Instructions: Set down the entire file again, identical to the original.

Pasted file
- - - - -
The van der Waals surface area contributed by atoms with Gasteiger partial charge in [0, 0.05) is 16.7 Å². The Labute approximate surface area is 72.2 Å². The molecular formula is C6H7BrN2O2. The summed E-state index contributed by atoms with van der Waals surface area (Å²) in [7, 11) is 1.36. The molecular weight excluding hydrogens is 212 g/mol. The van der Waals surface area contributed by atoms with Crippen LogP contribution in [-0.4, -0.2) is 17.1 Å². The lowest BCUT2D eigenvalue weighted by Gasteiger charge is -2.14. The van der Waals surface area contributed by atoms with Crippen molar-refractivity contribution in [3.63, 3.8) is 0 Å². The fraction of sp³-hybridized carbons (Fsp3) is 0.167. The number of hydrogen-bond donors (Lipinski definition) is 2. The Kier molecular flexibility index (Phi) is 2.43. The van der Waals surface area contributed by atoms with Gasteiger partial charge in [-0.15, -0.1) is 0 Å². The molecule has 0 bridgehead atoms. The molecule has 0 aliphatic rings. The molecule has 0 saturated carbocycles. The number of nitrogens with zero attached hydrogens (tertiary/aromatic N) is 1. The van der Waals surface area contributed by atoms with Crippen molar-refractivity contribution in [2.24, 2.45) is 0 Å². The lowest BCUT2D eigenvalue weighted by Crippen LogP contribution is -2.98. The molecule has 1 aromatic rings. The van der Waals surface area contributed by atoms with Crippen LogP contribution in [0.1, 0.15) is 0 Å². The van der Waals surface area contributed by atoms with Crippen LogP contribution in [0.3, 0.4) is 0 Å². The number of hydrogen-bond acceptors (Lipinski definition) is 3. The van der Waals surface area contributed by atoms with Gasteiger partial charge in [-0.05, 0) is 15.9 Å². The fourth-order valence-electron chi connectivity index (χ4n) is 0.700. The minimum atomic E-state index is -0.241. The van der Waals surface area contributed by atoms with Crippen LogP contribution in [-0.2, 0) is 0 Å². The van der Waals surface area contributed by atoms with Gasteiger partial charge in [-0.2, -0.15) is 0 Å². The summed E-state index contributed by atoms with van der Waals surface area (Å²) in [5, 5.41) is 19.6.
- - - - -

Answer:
The van der Waals surface area contributed by atoms with Gasteiger partial charge in [0, 0.05) is 16.7 Å². The Labute approximate surface area is 72.2 Å². The molecular formula is C6H7BrN2O2. The summed E-state index contributed by atoms with van der Waals surface area (Å²) in [7, 11) is 1.36. The molecular weight excluding hydrogens is 212 g/mol. The van der Waals surface area contributed by atoms with Crippen LogP contribution in [-0.4, -0.2) is 17.1 Å². The lowest BCUT2D eigenvalue weighted by Gasteiger charge is -2.14. The van der Waals surface area contributed by atoms with Crippen molar-refractivity contribution in [3.63, 3.8) is 0 Å². The fraction of sp³-hybridized carbons (Fsp3) is 0.167. The number of hydrogen-bond donors (Lipinski definition) is 2. The Kier molecular flexibility index (Phi) is 2.43. The van der Waals surface area contributed by atoms with Gasteiger partial charge in [-0.15, -0.1) is 0 Å². The molecule has 0 bridgehead atoms. The molecule has 0 aliphatic rings. The molecule has 0 saturated carbocycles. The number of nitrogens with zero attached hydrogens (tertiary/aromatic N) is 1. The van der Waals surface area contributed by atoms with Crippen molar-refractivity contribution in [2.24, 2.45) is 0 Å². The lowest BCUT2D eigenvalue weighted by Crippen LogP contribution is -2.98. The molecule has 1 aromatic rings. The van der Waals surface area contributed by atoms with Crippen LogP contribution in [0.1, 0.15) is 0 Å². The van der Waals surface area contributed by atoms with Crippen LogP contribution in [0.3, 0.4) is 0 Å². The number of hydrogen-bond acceptors (Lipinski definition) is 3. The van der Waals surface area contributed by atoms with Gasteiger partial charge in [-0.05, 0) is 15.9 Å². The fourth-order valence-electron chi connectivity index (χ4n) is 0.700. The minimum atomic E-state index is -0.241. The van der Waals surface area contributed by atoms with Crippen LogP contribution in [-0.2, 0) is 0 Å². The van der Waals surface area contributed by atoms with Gasteiger partial charge in [-0.2, -0.15) is 0 Å². The summed E-state index contributed by atoms with van der Waals surface area (Å²) in [5, 5.41) is 19.6.